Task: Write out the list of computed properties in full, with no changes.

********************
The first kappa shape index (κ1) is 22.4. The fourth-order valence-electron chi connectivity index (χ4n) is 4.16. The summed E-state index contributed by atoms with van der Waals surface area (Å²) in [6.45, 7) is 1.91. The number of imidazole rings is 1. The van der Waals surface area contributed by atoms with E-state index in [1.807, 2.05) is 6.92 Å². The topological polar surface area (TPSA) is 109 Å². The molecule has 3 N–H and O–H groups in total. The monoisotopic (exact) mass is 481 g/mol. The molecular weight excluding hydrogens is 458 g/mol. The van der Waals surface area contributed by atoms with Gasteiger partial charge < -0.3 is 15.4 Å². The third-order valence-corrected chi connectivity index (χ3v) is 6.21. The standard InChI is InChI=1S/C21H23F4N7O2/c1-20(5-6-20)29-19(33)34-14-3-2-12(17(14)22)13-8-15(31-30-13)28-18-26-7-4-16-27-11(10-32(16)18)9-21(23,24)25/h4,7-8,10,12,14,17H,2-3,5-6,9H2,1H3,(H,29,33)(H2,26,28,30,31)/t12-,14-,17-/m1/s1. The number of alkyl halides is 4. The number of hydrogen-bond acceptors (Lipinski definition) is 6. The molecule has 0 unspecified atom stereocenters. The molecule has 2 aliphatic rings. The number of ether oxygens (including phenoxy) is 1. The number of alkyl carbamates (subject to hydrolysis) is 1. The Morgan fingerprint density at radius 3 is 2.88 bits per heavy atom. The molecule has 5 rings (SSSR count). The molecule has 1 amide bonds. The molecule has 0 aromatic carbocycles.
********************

The first kappa shape index (κ1) is 22.4. The fourth-order valence-electron chi connectivity index (χ4n) is 4.16. The summed E-state index contributed by atoms with van der Waals surface area (Å²) in [6.45, 7) is 1.91. The number of imidazole rings is 1. The van der Waals surface area contributed by atoms with E-state index in [1.807, 2.05) is 6.92 Å². The topological polar surface area (TPSA) is 109 Å². The molecule has 3 N–H and O–H groups in total. The monoisotopic (exact) mass is 481 g/mol. The molecular weight excluding hydrogens is 458 g/mol. The van der Waals surface area contributed by atoms with Gasteiger partial charge < -0.3 is 15.4 Å². The third-order valence-corrected chi connectivity index (χ3v) is 6.21. The standard InChI is InChI=1S/C21H23F4N7O2/c1-20(5-6-20)29-19(33)34-14-3-2-12(17(14)22)13-8-15(31-30-13)28-18-26-7-4-16-27-11(10-32(16)18)9-21(23,24)25/h4,7-8,10,12,14,17H,2-3,5-6,9H2,1H3,(H,29,33)(H2,26,28,30,31)/t12-,14-,17-/m1/s1. The number of alkyl halides is 4. The number of hydrogen-bond acceptors (Lipinski definition) is 6. The molecule has 0 unspecified atom stereocenters. The molecule has 2 aliphatic rings. The number of ether oxygens (including phenoxy) is 1. The number of alkyl carbamates (subject to hydrolysis) is 1. The Morgan fingerprint density at radius 3 is 2.88 bits per heavy atom. The molecule has 5 rings (SSSR count). The molecule has 1 amide bonds. The molecule has 0 aromatic carbocycles.